After the founder of the Soviet Union, Vladimir Lenin, died, some leaders – having a magical faith in the power of science – wanted to embalm Lenin, believing that eventually through Soviet science he would be brought back to life.
The first key to this eventual resurrection was preserving the body. Despite their best efforts, though, the corpse kept decaying, and only by intensive work and constant attention was it preserved. Many claim much of it is just wax.
After the collapse of the Soviet Union, some wanted him buried and done with. Others from the older generation wanted to keep him on display, which he still is. However, Lenin requires a lot of work. The corpse gets an extreme makeover every year and a half. The mausoleum is closed for two months, and the body is immersed in a bath of glycerol and potassium acetate for 30 days. Though it’s said that Lenin now looks younger than he did for decades, no one is talking any more about him being resurrected.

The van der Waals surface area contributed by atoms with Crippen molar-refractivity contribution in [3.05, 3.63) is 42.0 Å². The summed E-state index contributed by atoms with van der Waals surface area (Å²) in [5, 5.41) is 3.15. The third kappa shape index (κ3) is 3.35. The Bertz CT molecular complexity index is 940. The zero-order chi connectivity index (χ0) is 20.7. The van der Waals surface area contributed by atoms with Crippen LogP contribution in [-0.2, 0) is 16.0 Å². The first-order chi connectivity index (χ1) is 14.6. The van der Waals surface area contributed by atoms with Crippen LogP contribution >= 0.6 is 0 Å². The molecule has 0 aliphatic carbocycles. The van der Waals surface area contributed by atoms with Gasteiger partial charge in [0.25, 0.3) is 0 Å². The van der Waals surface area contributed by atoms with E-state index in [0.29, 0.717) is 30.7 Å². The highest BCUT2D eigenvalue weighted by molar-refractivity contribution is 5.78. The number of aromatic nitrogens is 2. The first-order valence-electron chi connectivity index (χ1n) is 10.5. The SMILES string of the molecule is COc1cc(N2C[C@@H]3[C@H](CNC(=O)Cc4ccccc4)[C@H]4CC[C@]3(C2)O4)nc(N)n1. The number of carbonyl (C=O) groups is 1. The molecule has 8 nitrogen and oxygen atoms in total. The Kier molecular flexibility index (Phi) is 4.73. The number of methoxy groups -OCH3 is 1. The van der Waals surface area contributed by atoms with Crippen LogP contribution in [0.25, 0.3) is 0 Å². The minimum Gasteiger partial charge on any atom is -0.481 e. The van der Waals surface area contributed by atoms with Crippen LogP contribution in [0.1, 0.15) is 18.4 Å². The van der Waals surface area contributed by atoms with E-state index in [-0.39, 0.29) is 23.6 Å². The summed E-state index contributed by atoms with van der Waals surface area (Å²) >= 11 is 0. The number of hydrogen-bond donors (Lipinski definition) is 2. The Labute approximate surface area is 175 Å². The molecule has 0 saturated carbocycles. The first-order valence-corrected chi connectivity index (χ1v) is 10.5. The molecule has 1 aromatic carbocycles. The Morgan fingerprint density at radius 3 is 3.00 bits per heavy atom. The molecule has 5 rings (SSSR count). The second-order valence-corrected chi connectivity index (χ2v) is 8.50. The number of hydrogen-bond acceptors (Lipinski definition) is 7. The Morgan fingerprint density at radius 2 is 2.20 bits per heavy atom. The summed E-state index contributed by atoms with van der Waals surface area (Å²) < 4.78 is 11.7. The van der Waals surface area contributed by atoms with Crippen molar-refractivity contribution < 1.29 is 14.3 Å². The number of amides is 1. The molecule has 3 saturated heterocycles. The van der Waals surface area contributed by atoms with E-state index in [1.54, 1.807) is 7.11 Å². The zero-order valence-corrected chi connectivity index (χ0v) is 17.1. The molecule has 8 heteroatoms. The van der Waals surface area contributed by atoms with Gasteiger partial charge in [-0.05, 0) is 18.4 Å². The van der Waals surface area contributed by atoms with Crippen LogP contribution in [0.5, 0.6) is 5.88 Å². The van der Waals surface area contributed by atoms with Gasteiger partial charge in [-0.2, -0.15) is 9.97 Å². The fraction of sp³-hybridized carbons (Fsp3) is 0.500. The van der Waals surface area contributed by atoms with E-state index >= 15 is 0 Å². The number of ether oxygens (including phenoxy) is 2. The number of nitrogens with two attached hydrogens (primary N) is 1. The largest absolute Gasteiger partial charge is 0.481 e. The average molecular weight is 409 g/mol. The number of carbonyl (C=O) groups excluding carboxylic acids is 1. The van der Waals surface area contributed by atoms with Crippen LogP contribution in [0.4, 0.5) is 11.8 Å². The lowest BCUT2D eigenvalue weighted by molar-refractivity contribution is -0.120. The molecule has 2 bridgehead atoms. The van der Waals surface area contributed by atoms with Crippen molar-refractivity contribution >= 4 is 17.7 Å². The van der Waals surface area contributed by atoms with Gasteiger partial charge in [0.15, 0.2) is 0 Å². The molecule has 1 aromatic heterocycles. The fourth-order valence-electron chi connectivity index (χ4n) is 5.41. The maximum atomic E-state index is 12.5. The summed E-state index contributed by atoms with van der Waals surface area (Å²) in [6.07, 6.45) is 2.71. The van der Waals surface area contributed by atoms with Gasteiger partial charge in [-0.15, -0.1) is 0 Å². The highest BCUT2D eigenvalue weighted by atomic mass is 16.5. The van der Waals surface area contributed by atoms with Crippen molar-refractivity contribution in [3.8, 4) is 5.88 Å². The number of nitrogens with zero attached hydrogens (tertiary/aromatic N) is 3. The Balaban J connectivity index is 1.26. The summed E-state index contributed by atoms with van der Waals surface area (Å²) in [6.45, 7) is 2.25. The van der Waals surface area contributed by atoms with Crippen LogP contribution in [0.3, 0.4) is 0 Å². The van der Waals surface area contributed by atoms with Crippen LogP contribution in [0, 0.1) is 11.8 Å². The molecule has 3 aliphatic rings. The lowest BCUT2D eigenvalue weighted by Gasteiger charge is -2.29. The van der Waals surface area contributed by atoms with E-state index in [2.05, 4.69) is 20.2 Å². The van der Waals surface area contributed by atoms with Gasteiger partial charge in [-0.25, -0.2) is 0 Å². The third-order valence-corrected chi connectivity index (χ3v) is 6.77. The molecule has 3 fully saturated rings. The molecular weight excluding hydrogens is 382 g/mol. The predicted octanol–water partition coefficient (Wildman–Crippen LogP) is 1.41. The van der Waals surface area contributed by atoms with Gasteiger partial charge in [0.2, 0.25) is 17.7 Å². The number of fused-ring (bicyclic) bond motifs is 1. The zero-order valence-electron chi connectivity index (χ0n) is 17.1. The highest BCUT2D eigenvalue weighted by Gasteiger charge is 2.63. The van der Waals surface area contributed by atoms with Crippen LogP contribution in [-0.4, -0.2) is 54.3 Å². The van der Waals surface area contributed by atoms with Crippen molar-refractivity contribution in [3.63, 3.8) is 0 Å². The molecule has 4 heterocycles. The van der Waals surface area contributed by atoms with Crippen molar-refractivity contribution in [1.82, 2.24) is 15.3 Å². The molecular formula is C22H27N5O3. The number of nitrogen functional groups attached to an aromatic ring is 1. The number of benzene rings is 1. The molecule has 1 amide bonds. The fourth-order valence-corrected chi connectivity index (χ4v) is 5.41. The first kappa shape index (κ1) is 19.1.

Whether the context is supposed zombies, or the scientific resurrection of Comrade Lenin, there’s no question that, as human beings, we live with the spectre of death. No matter who we are, how much money, position, or power we have, none of us are immune to death, which sooner or later always wins, despite our best efforts.
Thus, part of our own story, our own journey, is dealing with death. Not just the prospect of our own, which is bad enough, but with the death that we see all around us, the death that touches us, the death that scares us, that threatens us – and that is so hard to understand.
What we do understand, though, is that we are in the midst of a great controversy, a real battle between good and evil. And we have seen that sickness, suffering, and death are all part of this struggle.
At the same time, we have repeated the central claim of Christianity, which is that Jesus – though the Creator of the Universe – came down, took upon Himself our humanity, and bore in Himself the full brunt of all the evil in the world, in order to finally end that evil once and for all.
And one of the most central of all evils is death. Hence the promise: